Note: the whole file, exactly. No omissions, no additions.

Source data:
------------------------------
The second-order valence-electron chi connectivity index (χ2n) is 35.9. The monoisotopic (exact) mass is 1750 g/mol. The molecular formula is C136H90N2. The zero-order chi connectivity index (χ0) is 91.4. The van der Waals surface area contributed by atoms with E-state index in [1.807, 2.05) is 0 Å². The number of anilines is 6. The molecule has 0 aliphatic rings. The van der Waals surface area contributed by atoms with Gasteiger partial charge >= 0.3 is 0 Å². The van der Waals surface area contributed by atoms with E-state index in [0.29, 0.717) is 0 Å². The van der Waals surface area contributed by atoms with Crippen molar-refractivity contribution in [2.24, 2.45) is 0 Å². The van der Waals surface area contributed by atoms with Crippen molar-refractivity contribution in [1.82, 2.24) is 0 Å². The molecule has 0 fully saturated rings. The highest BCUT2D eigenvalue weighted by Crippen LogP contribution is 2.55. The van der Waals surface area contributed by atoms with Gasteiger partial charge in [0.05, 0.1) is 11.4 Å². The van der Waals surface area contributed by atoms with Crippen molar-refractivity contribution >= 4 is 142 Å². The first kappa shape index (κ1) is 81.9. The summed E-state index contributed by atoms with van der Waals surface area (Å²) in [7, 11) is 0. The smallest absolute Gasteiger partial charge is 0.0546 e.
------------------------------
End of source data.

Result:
The second-order valence-electron chi connectivity index (χ2n) is 35.9. The monoisotopic (exact) mass is 1750 g/mol. The molecular formula is C136H90N2. The zero-order chi connectivity index (χ0) is 91.4. The van der Waals surface area contributed by atoms with E-state index in [1.807, 2.05) is 0 Å². The number of anilines is 6. The molecule has 0 aliphatic rings. The van der Waals surface area contributed by atoms with Gasteiger partial charge >= 0.3 is 0 Å². The van der Waals surface area contributed by atoms with E-state index in [0.29, 0.717) is 0 Å². The van der Waals surface area contributed by atoms with Crippen molar-refractivity contribution in [2.24, 2.45) is 0 Å². The van der Waals surface area contributed by atoms with Crippen molar-refractivity contribution in [1.82, 2.24) is 0 Å². The molecule has 0 fully saturated rings. The highest BCUT2D eigenvalue weighted by Crippen LogP contribution is 2.55. The van der Waals surface area contributed by atoms with Gasteiger partial charge in [0.05, 0.1) is 11.4 Å². The van der Waals surface area contributed by atoms with Crippen molar-refractivity contribution >= 4 is 142 Å². The first kappa shape index (κ1) is 81.9. The summed E-state index contributed by atoms with van der Waals surface area (Å²) in [7, 11) is 0. The smallest absolute Gasteiger partial charge is 0.0546 e.